Scientists make plea to Congress: Don't chop Great Lakes funding
Monday Mar 20, 2017 5:10am
By: Veronica Carter
INDIANAPOLIS -- Congress has been getting an earful over the past few days about President Trump's plan to gut the Great Lakes Restoration Initiative. Groups representing an eight-state region have been descending on Washington to push back against huge cuts planned for environmental programs.
Scientists from Indiana, Illinois, Ohio, Michigan, Wisconsin, Minnesota, New York and Pennsylvania have been lobbying members of Congress to save the program that removes toxic waste from industrial harbors, fights invasive species such as the Asian Carp, and restores wildlife habitats.
Todd Ambs with the Healing Our Waters - Great Lakes Coalition, said budgetary cuts would hamper efforts to respond to environmental emergencies such as those in Flint, Michigan, and East Chicago in the Hoosier State.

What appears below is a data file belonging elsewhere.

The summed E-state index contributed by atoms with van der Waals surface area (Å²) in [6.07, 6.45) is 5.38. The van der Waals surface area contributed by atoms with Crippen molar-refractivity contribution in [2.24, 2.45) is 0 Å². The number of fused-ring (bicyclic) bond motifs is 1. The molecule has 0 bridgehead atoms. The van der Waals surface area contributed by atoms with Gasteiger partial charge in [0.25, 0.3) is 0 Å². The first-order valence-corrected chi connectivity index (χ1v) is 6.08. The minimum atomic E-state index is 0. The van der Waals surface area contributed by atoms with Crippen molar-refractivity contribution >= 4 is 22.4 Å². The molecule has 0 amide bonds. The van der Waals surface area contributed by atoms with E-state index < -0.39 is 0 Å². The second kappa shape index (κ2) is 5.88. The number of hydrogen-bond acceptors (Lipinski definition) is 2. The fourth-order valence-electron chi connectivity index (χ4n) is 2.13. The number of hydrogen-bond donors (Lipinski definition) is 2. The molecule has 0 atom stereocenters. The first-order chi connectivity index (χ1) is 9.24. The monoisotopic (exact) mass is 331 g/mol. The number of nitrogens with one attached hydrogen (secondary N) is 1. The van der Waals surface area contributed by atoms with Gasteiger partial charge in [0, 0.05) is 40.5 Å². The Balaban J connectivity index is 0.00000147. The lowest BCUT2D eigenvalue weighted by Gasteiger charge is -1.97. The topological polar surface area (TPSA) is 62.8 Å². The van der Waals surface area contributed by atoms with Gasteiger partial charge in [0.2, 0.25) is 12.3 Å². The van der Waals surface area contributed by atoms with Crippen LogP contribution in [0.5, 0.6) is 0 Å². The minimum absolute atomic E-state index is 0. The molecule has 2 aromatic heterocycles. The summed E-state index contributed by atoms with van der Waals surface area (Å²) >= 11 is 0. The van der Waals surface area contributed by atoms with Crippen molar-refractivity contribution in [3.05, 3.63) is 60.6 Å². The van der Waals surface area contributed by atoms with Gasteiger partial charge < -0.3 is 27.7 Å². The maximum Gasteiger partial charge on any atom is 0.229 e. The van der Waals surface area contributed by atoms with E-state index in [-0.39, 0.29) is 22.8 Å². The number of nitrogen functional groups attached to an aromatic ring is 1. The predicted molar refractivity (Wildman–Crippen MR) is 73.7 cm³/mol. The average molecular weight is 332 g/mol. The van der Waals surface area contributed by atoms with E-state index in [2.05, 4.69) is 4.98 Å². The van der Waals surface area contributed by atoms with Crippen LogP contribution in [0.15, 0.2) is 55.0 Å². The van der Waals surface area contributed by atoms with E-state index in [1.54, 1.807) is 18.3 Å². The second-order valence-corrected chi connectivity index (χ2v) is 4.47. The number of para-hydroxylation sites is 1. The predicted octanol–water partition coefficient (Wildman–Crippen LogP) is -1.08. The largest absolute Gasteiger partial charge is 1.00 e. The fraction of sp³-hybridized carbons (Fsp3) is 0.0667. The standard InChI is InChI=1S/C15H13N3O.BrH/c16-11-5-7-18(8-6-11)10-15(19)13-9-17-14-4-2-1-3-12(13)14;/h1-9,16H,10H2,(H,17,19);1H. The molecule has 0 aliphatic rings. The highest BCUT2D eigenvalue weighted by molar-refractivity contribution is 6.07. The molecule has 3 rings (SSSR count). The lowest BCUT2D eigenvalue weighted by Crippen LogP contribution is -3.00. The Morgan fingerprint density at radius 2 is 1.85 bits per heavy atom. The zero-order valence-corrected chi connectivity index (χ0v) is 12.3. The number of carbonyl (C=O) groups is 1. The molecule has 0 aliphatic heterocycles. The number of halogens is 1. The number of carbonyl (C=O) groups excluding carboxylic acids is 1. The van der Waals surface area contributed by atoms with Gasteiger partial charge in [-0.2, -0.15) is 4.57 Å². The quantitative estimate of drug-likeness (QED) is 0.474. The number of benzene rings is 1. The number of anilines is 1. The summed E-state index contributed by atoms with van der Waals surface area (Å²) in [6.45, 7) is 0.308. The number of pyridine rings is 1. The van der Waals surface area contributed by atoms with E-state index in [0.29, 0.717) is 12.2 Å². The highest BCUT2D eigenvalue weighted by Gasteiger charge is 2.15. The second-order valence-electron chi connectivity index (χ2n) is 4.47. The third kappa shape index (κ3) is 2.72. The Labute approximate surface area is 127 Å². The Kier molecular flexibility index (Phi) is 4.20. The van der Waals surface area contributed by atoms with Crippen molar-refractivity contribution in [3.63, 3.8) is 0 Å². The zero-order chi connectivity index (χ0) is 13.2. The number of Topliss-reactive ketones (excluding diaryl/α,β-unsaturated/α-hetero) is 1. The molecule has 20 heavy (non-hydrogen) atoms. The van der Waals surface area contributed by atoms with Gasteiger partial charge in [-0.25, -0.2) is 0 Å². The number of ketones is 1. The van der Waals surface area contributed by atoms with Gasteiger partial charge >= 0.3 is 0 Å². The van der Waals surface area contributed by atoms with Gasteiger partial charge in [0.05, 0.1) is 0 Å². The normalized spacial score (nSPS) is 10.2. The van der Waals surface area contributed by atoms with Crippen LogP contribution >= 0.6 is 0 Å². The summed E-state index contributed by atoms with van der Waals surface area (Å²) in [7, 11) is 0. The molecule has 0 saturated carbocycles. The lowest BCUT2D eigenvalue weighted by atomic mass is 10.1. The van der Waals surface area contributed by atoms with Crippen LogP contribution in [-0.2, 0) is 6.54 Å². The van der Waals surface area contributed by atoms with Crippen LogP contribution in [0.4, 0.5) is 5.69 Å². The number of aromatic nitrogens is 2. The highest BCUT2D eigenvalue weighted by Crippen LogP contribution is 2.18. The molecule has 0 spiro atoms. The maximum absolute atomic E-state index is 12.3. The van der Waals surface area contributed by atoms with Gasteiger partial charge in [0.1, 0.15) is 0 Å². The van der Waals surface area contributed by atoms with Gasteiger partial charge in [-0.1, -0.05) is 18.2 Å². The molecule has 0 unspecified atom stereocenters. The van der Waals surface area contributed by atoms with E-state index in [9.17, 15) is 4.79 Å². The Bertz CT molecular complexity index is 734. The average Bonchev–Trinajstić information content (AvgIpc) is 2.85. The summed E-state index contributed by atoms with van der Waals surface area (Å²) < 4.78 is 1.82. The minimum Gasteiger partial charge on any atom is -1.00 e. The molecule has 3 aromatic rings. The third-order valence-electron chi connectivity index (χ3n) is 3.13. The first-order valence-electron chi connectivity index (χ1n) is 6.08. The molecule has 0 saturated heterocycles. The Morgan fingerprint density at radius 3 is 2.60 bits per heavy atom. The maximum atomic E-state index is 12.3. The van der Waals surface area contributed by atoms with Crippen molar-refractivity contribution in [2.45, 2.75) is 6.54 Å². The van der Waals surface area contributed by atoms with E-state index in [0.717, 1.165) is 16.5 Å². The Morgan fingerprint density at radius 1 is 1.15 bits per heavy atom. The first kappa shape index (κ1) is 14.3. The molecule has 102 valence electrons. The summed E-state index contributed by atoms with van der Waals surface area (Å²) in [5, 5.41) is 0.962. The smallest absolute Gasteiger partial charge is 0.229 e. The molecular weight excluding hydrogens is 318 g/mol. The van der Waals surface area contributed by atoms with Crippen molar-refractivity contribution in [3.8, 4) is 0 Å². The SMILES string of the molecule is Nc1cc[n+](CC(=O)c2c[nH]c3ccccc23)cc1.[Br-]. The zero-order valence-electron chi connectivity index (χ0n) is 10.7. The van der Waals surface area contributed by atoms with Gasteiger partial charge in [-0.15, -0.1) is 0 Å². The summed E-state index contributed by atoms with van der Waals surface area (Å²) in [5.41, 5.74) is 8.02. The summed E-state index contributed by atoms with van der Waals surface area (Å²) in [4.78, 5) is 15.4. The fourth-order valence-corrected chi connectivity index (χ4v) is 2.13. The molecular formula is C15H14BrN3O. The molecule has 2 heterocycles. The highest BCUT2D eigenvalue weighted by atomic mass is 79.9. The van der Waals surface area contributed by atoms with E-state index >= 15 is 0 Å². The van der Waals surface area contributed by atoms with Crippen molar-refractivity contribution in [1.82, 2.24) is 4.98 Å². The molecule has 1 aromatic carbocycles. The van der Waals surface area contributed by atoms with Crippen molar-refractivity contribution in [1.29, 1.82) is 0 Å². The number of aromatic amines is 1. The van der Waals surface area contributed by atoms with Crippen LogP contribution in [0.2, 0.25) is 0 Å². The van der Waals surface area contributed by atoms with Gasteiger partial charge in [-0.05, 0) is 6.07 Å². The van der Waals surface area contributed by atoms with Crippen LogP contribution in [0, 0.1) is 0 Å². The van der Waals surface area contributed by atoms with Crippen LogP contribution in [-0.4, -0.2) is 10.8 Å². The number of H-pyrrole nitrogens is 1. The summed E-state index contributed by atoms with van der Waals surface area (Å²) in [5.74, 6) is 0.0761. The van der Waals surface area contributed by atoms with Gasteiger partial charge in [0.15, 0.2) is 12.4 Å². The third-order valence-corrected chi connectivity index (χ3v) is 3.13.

"And if you cut the base budgets for everybody from EPA and NOAA to Fish and Wildlife Service, to USGS, and the Army Corps, it will just make it impossible for those critical federal agencies to be able to work together and respond to these threats in the future," Ambs said.
Hundreds of residents in East Chicago have been dealing with high levels of lead contamination. Gov. Eric Holcomb's office said the state is working on finding funding to buy water filters for those homes.
Darrell Gerber, natural resource associate with the Minnesota Center for Environmental Advocacy, has spent the last few days at the nation's capitol. He and others are urging members of Congress to vote against gutting the Great Lakes Restoration Initiative, which could lose about 97 percent of its funds.
"It's been a program that has had really strong bipartisan support," Gerber said. "It certainly was proposed by the Obama administration, but some of its strongest supporters have been Republicans in Congress."
Environmental groups say the president's plan threatens the drinking water supply of more than 40 million people. Trump has vowed to cut spending for agencies such as the EPA in order to boost the defense budget.